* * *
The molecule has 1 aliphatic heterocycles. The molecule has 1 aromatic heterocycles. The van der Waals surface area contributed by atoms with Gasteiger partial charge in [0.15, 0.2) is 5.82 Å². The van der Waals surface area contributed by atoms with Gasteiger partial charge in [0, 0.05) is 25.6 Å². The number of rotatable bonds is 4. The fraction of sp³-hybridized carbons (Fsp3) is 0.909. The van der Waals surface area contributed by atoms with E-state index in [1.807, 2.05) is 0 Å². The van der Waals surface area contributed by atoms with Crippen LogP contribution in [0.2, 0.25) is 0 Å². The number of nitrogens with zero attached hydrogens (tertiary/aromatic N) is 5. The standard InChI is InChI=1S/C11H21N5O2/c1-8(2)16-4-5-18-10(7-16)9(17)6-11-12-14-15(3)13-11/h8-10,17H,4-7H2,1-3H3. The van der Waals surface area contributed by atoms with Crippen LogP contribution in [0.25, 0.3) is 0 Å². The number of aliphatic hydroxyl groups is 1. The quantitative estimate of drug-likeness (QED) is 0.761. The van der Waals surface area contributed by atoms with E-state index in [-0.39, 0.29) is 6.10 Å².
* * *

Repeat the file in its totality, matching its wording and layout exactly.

The molecule has 1 aliphatic heterocycles. The molecule has 1 aromatic heterocycles. The van der Waals surface area contributed by atoms with Gasteiger partial charge in [0.15, 0.2) is 5.82 Å². The van der Waals surface area contributed by atoms with Gasteiger partial charge in [0, 0.05) is 25.6 Å². The number of rotatable bonds is 4. The fraction of sp³-hybridized carbons (Fsp3) is 0.909. The van der Waals surface area contributed by atoms with E-state index in [1.807, 2.05) is 0 Å². The van der Waals surface area contributed by atoms with Crippen LogP contribution in [0.2, 0.25) is 0 Å². The number of nitrogens with zero attached hydrogens (tertiary/aromatic N) is 5. The standard InChI is InChI=1S/C11H21N5O2/c1-8(2)16-4-5-18-10(7-16)9(17)6-11-12-14-15(3)13-11/h8-10,17H,4-7H2,1-3H3. The van der Waals surface area contributed by atoms with Crippen LogP contribution in [0.25, 0.3) is 0 Å². The number of aliphatic hydroxyl groups is 1. The quantitative estimate of drug-likeness (QED) is 0.761. The van der Waals surface area contributed by atoms with E-state index in [-0.39, 0.29) is 6.10 Å².